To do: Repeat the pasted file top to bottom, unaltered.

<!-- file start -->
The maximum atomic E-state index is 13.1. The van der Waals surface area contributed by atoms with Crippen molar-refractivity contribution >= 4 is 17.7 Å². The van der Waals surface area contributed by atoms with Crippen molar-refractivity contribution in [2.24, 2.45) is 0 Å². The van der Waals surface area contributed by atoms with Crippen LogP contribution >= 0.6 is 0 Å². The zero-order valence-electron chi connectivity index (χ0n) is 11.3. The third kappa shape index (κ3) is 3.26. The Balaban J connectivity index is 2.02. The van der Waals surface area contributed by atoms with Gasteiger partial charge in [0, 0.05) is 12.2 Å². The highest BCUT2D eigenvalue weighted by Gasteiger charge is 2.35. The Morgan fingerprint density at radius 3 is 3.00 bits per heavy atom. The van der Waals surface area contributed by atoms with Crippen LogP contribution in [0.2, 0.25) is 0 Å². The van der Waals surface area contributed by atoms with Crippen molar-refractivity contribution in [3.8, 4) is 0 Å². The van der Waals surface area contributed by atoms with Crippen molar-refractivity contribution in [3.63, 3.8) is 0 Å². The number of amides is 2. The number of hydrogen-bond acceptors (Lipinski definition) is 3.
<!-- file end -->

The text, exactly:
The maximum atomic E-state index is 13.1. The van der Waals surface area contributed by atoms with Crippen molar-refractivity contribution >= 4 is 17.7 Å². The van der Waals surface area contributed by atoms with Crippen molar-refractivity contribution in [2.24, 2.45) is 0 Å². The van der Waals surface area contributed by atoms with Crippen LogP contribution >= 0.6 is 0 Å². The zero-order valence-electron chi connectivity index (χ0n) is 11.3. The third kappa shape index (κ3) is 3.26. The Balaban J connectivity index is 2.02. The van der Waals surface area contributed by atoms with Gasteiger partial charge in [0, 0.05) is 12.2 Å². The highest BCUT2D eigenvalue weighted by Gasteiger charge is 2.35. The Morgan fingerprint density at radius 3 is 3.00 bits per heavy atom. The van der Waals surface area contributed by atoms with Crippen LogP contribution in [0.2, 0.25) is 0 Å². The van der Waals surface area contributed by atoms with Crippen molar-refractivity contribution in [3.8, 4) is 0 Å². The van der Waals surface area contributed by atoms with Crippen molar-refractivity contribution in [3.63, 3.8) is 0 Å². The number of amides is 2. The number of hydrogen-bond acceptors (Lipinski definition) is 3.